Tiny robotic tool could detect, kill cancer cells

Source:Xinhua-Global Times Published: 2019/3/14 17:35:08

Nano-tech could be used in future for tumors resistant to conventional treatment

A surgical robot on display at an industry expo in Beijing in August 2018 Photo: VCG

Canadian scientists have developed a kind of magnetic "tweezers" that can, with extreme precision, place a nano-scale bead into a human cancer cell, pointing to a new option for diagnosing and treating cancer.

The study published on Wednesday in the journal Science Robotics described the design in which a magnetic iron nano-bot about 100 times smaller than the thickness of a human hair can be coaxed into any desired position within the cell.

The bead, about 700 nanometers in diameter, is placed on a microscope coverslip seeded with cancer cells and surrounded by six magnetic coils in different planes, and the cancer cell can swallow the bead into its membrane, said the study.

The researchers from the University of Toronto were able to control the bead's position using microscopy, using a computer-controlled algorithm to vary the electrical current through coils and shaping the magnetic field in three dimensions.

The researchers used their robotic system to study early-stage and later-stage bladder cancer cells. Previously, they had to extract the cell nuclei to examine it.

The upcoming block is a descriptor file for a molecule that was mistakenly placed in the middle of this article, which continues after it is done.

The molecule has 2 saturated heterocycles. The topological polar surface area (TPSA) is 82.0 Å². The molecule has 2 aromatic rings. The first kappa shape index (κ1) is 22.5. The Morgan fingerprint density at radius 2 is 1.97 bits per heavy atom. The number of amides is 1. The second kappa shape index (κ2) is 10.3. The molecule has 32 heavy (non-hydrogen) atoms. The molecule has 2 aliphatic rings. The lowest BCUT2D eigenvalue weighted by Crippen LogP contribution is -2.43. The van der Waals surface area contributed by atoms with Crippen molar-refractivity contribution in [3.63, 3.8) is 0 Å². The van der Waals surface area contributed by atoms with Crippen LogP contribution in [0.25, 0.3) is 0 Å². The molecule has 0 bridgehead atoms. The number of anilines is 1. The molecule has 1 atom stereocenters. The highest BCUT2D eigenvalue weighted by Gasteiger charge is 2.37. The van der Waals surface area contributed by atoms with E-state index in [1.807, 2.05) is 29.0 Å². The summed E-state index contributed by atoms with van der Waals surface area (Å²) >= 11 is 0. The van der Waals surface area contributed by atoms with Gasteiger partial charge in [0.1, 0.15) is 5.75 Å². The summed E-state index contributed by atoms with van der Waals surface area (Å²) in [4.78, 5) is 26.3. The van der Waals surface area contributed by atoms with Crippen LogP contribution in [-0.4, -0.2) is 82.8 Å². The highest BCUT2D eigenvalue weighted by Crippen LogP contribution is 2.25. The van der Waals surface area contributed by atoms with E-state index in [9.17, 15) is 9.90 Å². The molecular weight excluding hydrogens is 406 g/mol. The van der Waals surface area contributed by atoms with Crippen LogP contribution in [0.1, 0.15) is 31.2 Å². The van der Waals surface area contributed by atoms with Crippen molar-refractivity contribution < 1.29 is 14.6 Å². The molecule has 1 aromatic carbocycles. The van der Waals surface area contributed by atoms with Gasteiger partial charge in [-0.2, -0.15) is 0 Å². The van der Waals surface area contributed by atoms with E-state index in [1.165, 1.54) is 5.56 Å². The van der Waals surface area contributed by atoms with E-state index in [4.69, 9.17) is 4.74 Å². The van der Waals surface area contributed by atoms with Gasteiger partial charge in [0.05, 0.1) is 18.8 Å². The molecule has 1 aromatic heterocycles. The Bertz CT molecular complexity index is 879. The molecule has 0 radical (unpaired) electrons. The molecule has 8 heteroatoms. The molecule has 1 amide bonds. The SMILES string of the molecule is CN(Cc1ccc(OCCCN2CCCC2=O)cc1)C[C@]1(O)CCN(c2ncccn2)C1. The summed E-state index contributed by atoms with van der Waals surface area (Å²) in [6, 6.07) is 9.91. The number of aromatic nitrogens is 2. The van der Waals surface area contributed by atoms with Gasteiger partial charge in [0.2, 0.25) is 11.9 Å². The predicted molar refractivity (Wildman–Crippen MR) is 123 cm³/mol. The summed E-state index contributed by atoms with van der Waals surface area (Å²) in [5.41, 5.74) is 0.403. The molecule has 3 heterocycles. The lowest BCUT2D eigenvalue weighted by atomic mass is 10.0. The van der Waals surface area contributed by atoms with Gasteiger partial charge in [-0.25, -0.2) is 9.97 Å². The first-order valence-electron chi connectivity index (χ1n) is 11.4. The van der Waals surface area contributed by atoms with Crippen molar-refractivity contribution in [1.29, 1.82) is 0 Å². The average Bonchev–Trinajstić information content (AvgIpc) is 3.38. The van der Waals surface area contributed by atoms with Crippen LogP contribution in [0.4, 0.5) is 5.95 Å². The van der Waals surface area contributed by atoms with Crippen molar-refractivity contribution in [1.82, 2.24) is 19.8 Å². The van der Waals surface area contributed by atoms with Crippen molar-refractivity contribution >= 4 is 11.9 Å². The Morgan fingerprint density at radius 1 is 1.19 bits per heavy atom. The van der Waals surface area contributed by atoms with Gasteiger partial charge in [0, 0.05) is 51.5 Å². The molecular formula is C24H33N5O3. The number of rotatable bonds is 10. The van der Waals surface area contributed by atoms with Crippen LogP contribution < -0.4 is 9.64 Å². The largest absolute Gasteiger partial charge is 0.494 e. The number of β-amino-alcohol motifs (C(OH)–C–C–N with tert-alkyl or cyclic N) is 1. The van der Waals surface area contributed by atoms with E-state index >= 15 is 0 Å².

The researchers measured cell nuclei in intact cells instead of breaking apart the cell membrane, showing that the nucleus is not equally stiff in all directions.

"It's a bit like a football in shape. Mechanically, it's stiffer along one axis than the other," said Sun Yu, a professor of the Department of Mechanical and Industrial Engineering at the University of Toronto. "We wouldn't have known that without this new technique."

They were able to measure how much stiffer the nucleus got when prodded repeatedly, and thus find out which cell protein or proteins might play a role in controlling this response, which could work as a new method of detecting cancer in the early stages.

In later-stage cells, the stiffening response is not as strong as in the early stage, though both are seemingly similar, said the researchers.

The research team said there could be wider applications in the treatment of cancer.

"You could imagine bringing in whole swarms of these nano-bots, and using them to either starve a tumor by blocking the blood vessels into the tumor, or destroy it directly via mechanical ablation," Sun said. 

"This would offer a way to treat cancers that are resistant to chemotherapy, radiotherapy and immunotherapy," said the University of Toronto.

The applications are still a long way from clinical use, but further trials are underway.

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